Focus Area: Trusts and Estates

Name:  Loren J. Richards
Title:   Trust Officer
Location:  Laramie, WY     

What did you see as the biggest trend in 2012? 
Generation Skipping Transfer Tax (GSTT) planning was a hot topic in 2012 due to the pending lapse of the Bush-era tax cuts and its generous $5 million per person GSTT exemption vs. the expected return to $1 million after the lapse.  There seemed to be a delay in revocable trust planning because of uncertainty with regard to the estate tax exemption level.

Why is this important?  
Many clients came seeking recommendations and advice. First Western’s flexibility allows us to offer services as a disinterested trustee in their GSTT plans.  The trend is important because it indicates that clients and prospects are aware of the changing financial and taxation landscape.  When some of the dust settles, it will offer First Western Trust an excellent opportunity to reach out to clients and prospects alike to encourage them to revisit their “old” plans and strategies, with our assistance, in light of the new landscape.

What do you see, when looking ahead to 2013, as the biggest opportunity or obstacle for investors?
The biggest opportunity will be the possibility of a stronger, more resilient positive market if Congress can come to a reasonable agreement regarding the budget and extension of some tax cuts.  The biggest obstacle for investors and non-investors alike, will be the old guard party-line political figures that, despite the current flow of mostly positive rhetoric, will use the seriousness of the situation to once again foster news releases and sound bites aimed not at resolutions, but at differences.

Why is this trend important? 
The current depth of uncertainty surrounding our economy as well as the rest of the world’s is actually increasing at this point in 2012, and the “either/or” alternatives continue to be so divergent that there is relatively no “comfort zone.”  Regardless of the outcome, early 2013 should provide at least some solidification– providing a base to developing various financial and estate planning strategies.

Focus Area: Retirement Consulting

Name: Paula Hendrickson
Title: Senior Vice President – Director of Retirement Consulting Services
Location: Denver, CO

In your area of focus, what did you see as the biggest trend in 2012?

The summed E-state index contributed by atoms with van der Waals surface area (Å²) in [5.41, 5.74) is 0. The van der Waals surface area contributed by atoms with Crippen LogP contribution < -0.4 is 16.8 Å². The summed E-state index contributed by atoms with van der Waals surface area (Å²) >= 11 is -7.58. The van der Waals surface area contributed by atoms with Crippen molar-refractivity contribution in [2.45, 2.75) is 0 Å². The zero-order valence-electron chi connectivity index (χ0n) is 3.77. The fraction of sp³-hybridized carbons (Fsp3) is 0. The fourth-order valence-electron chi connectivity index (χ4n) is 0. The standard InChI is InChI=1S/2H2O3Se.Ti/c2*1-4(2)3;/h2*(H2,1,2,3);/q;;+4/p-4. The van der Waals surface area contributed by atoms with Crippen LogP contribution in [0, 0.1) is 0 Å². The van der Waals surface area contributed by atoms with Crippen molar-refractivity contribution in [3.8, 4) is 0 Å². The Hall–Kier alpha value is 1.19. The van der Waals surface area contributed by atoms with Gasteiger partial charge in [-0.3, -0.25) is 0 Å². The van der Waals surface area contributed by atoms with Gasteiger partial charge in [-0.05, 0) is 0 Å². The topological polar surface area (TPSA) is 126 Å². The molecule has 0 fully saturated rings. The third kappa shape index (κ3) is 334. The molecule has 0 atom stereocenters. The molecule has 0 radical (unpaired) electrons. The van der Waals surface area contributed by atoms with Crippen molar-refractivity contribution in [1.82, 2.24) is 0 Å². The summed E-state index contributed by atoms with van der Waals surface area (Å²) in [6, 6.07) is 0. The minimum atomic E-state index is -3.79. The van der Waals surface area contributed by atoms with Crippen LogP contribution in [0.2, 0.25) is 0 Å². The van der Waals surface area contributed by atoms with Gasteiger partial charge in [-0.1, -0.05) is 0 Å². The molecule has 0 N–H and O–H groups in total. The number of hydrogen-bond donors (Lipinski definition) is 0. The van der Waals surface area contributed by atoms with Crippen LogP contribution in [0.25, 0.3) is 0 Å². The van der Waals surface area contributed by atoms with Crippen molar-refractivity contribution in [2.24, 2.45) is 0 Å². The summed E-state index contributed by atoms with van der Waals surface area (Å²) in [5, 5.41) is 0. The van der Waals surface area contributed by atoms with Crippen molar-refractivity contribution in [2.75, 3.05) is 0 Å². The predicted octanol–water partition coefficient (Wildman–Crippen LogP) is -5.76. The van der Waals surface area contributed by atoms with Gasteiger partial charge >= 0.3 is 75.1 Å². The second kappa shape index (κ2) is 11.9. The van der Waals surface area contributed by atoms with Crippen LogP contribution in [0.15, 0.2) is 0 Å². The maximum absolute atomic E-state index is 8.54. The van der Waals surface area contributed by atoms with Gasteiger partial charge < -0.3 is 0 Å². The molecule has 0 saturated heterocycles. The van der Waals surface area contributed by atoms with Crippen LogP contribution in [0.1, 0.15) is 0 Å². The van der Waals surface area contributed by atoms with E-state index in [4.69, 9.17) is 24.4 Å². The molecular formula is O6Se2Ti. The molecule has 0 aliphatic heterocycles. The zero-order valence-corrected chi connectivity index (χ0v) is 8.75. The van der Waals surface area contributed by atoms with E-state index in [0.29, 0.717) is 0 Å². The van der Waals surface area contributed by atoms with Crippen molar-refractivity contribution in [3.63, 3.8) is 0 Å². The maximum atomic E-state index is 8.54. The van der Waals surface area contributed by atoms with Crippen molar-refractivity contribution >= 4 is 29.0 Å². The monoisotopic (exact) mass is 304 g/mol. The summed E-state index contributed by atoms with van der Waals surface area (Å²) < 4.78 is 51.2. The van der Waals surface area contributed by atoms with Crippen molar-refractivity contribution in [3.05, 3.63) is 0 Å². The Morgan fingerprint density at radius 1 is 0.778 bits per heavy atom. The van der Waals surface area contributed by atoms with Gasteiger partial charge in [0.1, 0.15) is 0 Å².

2012 was the year of fee disclosure. Participant disclosure turned out to be very similar to the Y2K scare in 1999 – a lot of noise and headache for very little reaction or comment.  The plan sponsor disclosure on the other hand was a step in the right direction.  Now plan sponsors have the obligation to understand the fees being charged to the plan (participants) and next, determine if they are reasonable.

Why was this trend important? 
Fee transparency and disclosure is very important.  There are so many assets in retirement plans and many are being charged exorbitantly by brokers that are not providing commensurate services.  ERISA does not say that the fees need to the least expensive but rather ‘reasonable’.  The only way to absolutely know if they are reasonable is to benchmark a plan or prepare a full-blown Request for Proposal (RFP).

What do you see, when looking ahead to 2013, as the biggest opportunity or obstacle for investors?  
There is much more RFP activity, and plan sponsors are looking for fiduciary protection provided by an investment advisor and plan consultant, like our First Western Trust retirement team.  We have been engaged to do not only full RFPs but also benchmarking, which may reveal an opportunity to reduce plan costs.

Why is this trend important?  
Brokers will be out of the business and fiduciary advisors win – positively impacting the investor’s ability to save more towards retirement.

For more information or to speak with one of our thought leaders, please call: 303.531.8100.

 

Disclosures:

First Western Trust cannot provide tax advice. Please consult your tax advisor for guidance on how the information contained within may apply to your specific situation.

Investment and insurance products and services are not a deposit, are not FDIC insured, are not insured by any federal government agency, are not guaranteed by the bank, and may go down in value.